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Material Harvest® Reverse Phase Silica Gels
Reverse phase silica gel is used in organic chemistry for the purification and isolation of synthetic compounds (i.e. post-reaction “harvesting” of chemical products).
Our reverse phase silica gel is manufactured in accordance to the highest specifications. As shown in Figure 1, the synthetic process entails grafting octadecyl moieties on the surface of regular silica gel, followed by end-capping of the residual OH groups. As as result of this end-capping, C18 silica gel is insoluble in polar solvents including methanol.
Figure 1 – Surface functionalisation of regular silica gel, followed by end-capping
The most common grade of C18 reverse phase silica is based on silica gel 60, and has a particle size distribution of mesh 230 – 400 (i.e. 40 – 63 µm). The number "60" in "Silica Gel 60" means that the pore diameter of the silica particles is 60 Å.
In terms of the loading or carbon content, 17% is the most common configuration. Reverse phases having "high" (23%) or "low" (11%) carbon content are also available on demand.
We offer academic and volume-based discounts - please contact us for details.
Column Chromatography with Exotic Reverse Phases
Other reverse phases, for example C8, C4, C1, C-adamantane, C-cyclehexane, C-phenyl and C-cyano are also available. For detailed information on these exotic stationary phases please refer to our dedicated page on functionalised silica gels.
These stationary phases exhibit unique separation parameters that allow specific molecules to be isolated. For example, large biomolecules with extensive hydrophobic regions may not be amenable to purification using C18 silica gel - in these cases, C4 or C1 silica gels may be more appropriate to use.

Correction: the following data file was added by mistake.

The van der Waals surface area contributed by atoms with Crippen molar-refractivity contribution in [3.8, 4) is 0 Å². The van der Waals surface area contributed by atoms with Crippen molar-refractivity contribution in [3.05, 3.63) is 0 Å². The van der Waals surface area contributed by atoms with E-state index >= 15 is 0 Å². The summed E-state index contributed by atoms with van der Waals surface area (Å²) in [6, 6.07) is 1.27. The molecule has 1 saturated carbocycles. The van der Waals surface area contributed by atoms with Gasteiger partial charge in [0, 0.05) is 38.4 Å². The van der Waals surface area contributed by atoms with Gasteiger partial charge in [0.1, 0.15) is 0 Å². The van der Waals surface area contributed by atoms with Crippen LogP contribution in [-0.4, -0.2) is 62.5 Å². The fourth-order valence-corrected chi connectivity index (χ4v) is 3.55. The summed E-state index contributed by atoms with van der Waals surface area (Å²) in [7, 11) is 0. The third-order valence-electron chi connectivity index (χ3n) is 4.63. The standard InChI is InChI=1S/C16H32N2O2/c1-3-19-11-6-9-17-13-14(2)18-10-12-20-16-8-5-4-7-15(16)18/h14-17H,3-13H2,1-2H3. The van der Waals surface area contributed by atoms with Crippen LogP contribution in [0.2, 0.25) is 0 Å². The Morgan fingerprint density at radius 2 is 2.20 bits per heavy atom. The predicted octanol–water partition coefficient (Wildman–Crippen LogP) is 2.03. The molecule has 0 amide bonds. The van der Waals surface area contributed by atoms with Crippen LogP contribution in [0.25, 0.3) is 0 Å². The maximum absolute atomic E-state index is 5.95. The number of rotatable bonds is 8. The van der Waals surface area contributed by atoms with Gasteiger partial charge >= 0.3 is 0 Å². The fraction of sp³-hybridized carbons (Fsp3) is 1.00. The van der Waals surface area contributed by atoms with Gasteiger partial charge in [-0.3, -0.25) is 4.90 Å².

If you wish to test out a variety of reverse phase silica gels, so as to find the most ideal sorbent for a specific separation, please refer to the "reverse phase kits" below. These kits are compilations of reverse phases packed together in a single box-set.
Lecture Notes on Reverse Phase Column Chromatography
Column chromatography is a purification technique used in organic chemistry and synthesis. It can potentially isolate a compound from a mixture of unwanted substances – for example to separate the product of a chemical reaction from its crude mixture.
Column chromatography utilises a stationary phase, otherwise known as a sorbent or an adsorbent, which is normally packed in a glass column. Common examples of stationary phases include silica gel and alumina. The mixture of compounds is applied at the top of the column and a solvent or solvent mixture, known as the “eluent” or “mobile phase”, is allowed to flow through the silica gel or alumina.
In reverse phase column chromatography, the stationary phase is functionalised with an alkyl substituent such as octadecyl – an alkyl chain having 18 carbon atoms. This type of silica is commonly referred to as C18 silica; it is the most common reverse phase available in the market. Other reverse phases include C8, C4, C1, C-cyclohexyl, C-phenyl and C-cyano.
Polar compounds elute faster than their non-polar counterparts when reverse phases are employed. This is the opposite situation in respect to chromatography with unmodified or "regular" silica gel, therefore the technique is traditionally referred to as being "reversed".
The degree of hydrophobicity decreases as the carbon chain length also decreases: in other words, C18 has the highest degree of hydrophobicity and C1 has the lowest degree of hydrophobicity. It therefore follows that shorter chain lengths like C1 and C4 are better where less retention towards non-polar compounds is needed. Thus, if your compounds elute very slowly over C18 silica gel, an alternative reverse phase such as C4 may be more useful.
If you would like to receive more information please contact us.